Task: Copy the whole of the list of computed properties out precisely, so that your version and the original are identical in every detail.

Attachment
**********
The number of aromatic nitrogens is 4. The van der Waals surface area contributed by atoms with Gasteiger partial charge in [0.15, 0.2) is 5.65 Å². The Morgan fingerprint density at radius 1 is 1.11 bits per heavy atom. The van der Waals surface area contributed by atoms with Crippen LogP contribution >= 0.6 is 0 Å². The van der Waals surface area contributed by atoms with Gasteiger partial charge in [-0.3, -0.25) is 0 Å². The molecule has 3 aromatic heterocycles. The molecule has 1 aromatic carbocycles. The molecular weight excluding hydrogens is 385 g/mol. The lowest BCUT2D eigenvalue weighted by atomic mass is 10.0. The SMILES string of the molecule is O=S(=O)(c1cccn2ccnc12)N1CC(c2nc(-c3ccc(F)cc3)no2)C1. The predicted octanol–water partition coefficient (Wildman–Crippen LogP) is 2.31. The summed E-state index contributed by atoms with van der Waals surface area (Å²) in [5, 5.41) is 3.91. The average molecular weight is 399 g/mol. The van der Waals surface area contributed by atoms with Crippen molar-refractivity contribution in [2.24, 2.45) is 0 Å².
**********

The number of aromatic nitrogens is 4. The van der Waals surface area contributed by atoms with Gasteiger partial charge in [0.15, 0.2) is 5.65 Å². The Morgan fingerprint density at radius 1 is 1.11 bits per heavy atom. The van der Waals surface area contributed by atoms with Crippen LogP contribution >= 0.6 is 0 Å². The van der Waals surface area contributed by atoms with Gasteiger partial charge in [-0.3, -0.25) is 0 Å². The molecule has 3 aromatic heterocycles. The molecule has 1 aromatic carbocycles. The molecular weight excluding hydrogens is 385 g/mol. The lowest BCUT2D eigenvalue weighted by atomic mass is 10.0. The SMILES string of the molecule is O=S(=O)(c1cccn2ccnc12)N1CC(c2nc(-c3ccc(F)cc3)no2)C1. The predicted octanol–water partition coefficient (Wildman–Crippen LogP) is 2.31. The summed E-state index contributed by atoms with van der Waals surface area (Å²) in [5, 5.41) is 3.91. The average molecular weight is 399 g/mol. The van der Waals surface area contributed by atoms with Crippen molar-refractivity contribution in [2.24, 2.45) is 0 Å².